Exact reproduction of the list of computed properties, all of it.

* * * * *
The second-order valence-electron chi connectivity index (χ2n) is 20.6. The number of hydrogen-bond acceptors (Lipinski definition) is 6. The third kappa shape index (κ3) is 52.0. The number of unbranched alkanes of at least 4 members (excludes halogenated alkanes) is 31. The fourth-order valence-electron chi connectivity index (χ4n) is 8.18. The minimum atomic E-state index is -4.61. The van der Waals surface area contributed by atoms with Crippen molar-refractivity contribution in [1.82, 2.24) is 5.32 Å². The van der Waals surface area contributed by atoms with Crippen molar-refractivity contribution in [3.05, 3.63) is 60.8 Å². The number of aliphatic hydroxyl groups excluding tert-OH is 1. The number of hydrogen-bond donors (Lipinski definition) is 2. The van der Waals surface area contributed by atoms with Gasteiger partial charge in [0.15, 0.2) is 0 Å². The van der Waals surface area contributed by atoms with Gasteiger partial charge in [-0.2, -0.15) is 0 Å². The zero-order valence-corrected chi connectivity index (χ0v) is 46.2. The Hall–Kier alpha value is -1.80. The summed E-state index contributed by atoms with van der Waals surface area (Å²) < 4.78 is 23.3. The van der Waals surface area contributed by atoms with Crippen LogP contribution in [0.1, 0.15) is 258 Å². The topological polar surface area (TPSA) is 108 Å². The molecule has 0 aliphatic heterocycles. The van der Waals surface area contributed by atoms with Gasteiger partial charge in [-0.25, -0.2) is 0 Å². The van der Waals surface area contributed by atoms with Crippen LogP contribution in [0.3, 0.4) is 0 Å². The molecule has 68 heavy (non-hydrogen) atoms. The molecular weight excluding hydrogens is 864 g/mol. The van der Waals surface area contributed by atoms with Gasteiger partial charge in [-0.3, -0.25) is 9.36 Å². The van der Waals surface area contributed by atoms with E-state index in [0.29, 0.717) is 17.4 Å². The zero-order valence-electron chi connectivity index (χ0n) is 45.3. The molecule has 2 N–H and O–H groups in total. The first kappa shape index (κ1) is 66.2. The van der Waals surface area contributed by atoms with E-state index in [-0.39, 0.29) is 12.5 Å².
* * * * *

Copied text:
The second-order valence-electron chi connectivity index (χ2n) is 20.6. The number of hydrogen-bond acceptors (Lipinski definition) is 6. The third kappa shape index (κ3) is 52.0. The number of unbranched alkanes of at least 4 members (excludes halogenated alkanes) is 31. The fourth-order valence-electron chi connectivity index (χ4n) is 8.18. The minimum atomic E-state index is -4.61. The van der Waals surface area contributed by atoms with Crippen molar-refractivity contribution in [1.82, 2.24) is 5.32 Å². The van der Waals surface area contributed by atoms with Crippen molar-refractivity contribution in [3.05, 3.63) is 60.8 Å². The number of aliphatic hydroxyl groups excluding tert-OH is 1. The number of hydrogen-bond donors (Lipinski definition) is 2. The van der Waals surface area contributed by atoms with Gasteiger partial charge in [0.15, 0.2) is 0 Å². The van der Waals surface area contributed by atoms with Gasteiger partial charge in [-0.2, -0.15) is 0 Å². The zero-order valence-corrected chi connectivity index (χ0v) is 46.2. The Hall–Kier alpha value is -1.80. The summed E-state index contributed by atoms with van der Waals surface area (Å²) < 4.78 is 23.3. The van der Waals surface area contributed by atoms with Crippen LogP contribution in [0.1, 0.15) is 258 Å². The topological polar surface area (TPSA) is 108 Å². The molecule has 0 aliphatic heterocycles. The van der Waals surface area contributed by atoms with Gasteiger partial charge in [-0.25, -0.2) is 0 Å². The van der Waals surface area contributed by atoms with Crippen LogP contribution in [0.3, 0.4) is 0 Å². The molecule has 68 heavy (non-hydrogen) atoms. The molecular weight excluding hydrogens is 864 g/mol. The van der Waals surface area contributed by atoms with Gasteiger partial charge in [-0.3, -0.25) is 9.36 Å². The van der Waals surface area contributed by atoms with E-state index in [0.29, 0.717) is 17.4 Å². The zero-order valence-electron chi connectivity index (χ0n) is 45.3. The molecule has 2 N–H and O–H groups in total. The first kappa shape index (κ1) is 66.2. The van der Waals surface area contributed by atoms with E-state index in [-0.39, 0.29) is 12.5 Å².